Kroger Is Under Fire for "Offensive" In-Store Display

Customers said that a celebration of Black History Month actually promotes stereotypes.

February marks Black History Month, established in 1976 as an "annual celebration of achievements by African Americans." Events throughout the month honor Black Americans, hosted by national institutions like the Library of Congress and the National Park Service. On a smaller scale, local communities and individuals do their part—but shoppers at one Kroger say their grocery store missed the mark. Read on to find out why they found the store's Black History Month display "offensive."

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The arrangement featured Snoop Dogg's wine.

snoop-dog-19-crimes-blend
S and S Imaging / Shutterstock

A Kroger in Peachtree City, Georgia, likely had good intentions in recognizing Black History Month with an in-store display. According to WSB-TV, the grocery store was showcasing Snoop Dogg's red wine blend, which he launched with the brand 19 Crimes in 2020.

Next to the wine selection, a blackboard read "Celebrating Black History Month," with phrases such as "Dream Like Martin" and "Say It Loud I'm Black And I'm Proud" written inside and around a clenched fist.

"Proud of drinking wine? No, we're proud of the Tuskegee Airmen whose shoulders I stand on," Johnnie Jones, former Fayette County NAACP president and retired commercial and military pilot, told the outlet. Jones was referencing the first Black airmen who fought during World War II.

Jones said that he found the display "offensive," much like his fellow customer Michael Drummond. "They're really promoting alcohol, and then it says 19 Crimes," Drummond told WSB-TV. "That's negative."

Customers said the store could have approached Black History Month differently.

kroger sign
WendellandCarolyn / iStock

In response to complaints, the Peachtree City Kroger took the display down, WSB-TV reported. Jones stated that there are more appropriate ways to honor the Black community, namely by featuring historical Black figures.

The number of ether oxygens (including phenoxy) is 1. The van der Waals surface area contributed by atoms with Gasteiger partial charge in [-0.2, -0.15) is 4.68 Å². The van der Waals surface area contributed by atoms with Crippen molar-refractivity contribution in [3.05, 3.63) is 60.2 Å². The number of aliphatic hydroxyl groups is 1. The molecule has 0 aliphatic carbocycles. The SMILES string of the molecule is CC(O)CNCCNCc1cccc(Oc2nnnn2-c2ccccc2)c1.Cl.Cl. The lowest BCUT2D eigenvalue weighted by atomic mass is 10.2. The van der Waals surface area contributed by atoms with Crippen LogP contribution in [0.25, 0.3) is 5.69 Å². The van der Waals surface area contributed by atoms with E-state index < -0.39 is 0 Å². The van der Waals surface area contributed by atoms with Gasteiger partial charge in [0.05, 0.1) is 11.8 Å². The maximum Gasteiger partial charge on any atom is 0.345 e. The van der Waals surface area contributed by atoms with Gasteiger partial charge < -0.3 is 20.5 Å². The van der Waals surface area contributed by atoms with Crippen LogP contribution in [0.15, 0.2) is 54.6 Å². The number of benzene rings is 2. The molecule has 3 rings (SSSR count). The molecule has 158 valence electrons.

"Hopefully this message will get to Snoop Dogg, and he will do something to promote Black history in a more positive way," he said.

In a statement to Best Life, a spokesperson said, "Kroger is committed to Diversity, Equity and Inclusion in all we do. Our intentions are never meant to be offensive."

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Some said that the situation wasn't "that serious."

Kroger Supermarket. Kroger has implemented Same Day Pickup amid Social Distancing concerns.
iStock

While complaints resulted in the display's removal, not everyone was as offended. WSB-TV spoke with another Kroger shopper, Pam Lewis, who felt that there wasn't anything wrong with the Snoop Dogg display—and it shouldn't have been taken down.

"I mean, if you want to drink wine whether it's Black History Month or not it shouldn't really make any difference," she said.

On the outlet's Facebook page, others said that the situation was overblown. "It's not that serious. He's a black man with his own wine. What's the issue," one comment reads.

"I don't drink wine but how would that be offensive? Isn't [Snoop Dogg] a part of black history?" another Facebook user wrote, stating that recently, people are "looking for something to complain about."

They added, "It's draining. Don't like something? Go somewhere else, change the channel, bypass an account, etc."

Kroger also made headlines earlier this month.

kroger app on phone
Koshiro K / Shutterstock

It's been a tough few weeks for Kroger, as some customers claimed they're being overcharged at their local stores. On Feb. 3, TikTok user Hanna Daminski posted a video showing that she ordered one pound of salmon online for $8.99. Kroger's pickup service, however, gave her six pounds of salmon and charged her $50.

"Kroger pickup decided I'm eating salmon for a month," she wrote on the video in overlaying text.

Commenters said they've also run into similar issues with Kroger. "They've done the same thing to me! Twice in a row," one user commented, while another wrote, "Same thing happened to me with ground beef once. Ordered two 1lb packages and somehow ended up with a 10lb log?"

A Kroger employee chimed in and said that there is a flaw in the company's system. "I work in a Kroger pickup. There's a thing at the end [where] you can write how much you want," they wrote. "Until they fix that thing, what you ordered shows up as one entire side of a salmon and corporate just expects you to know."

Abby Reinhard
Abby Reinhard is an Associate Editor at Best Life, covering daily news and keeping readers up to date on national parks, scientific studies, and the best pet advice. Read more
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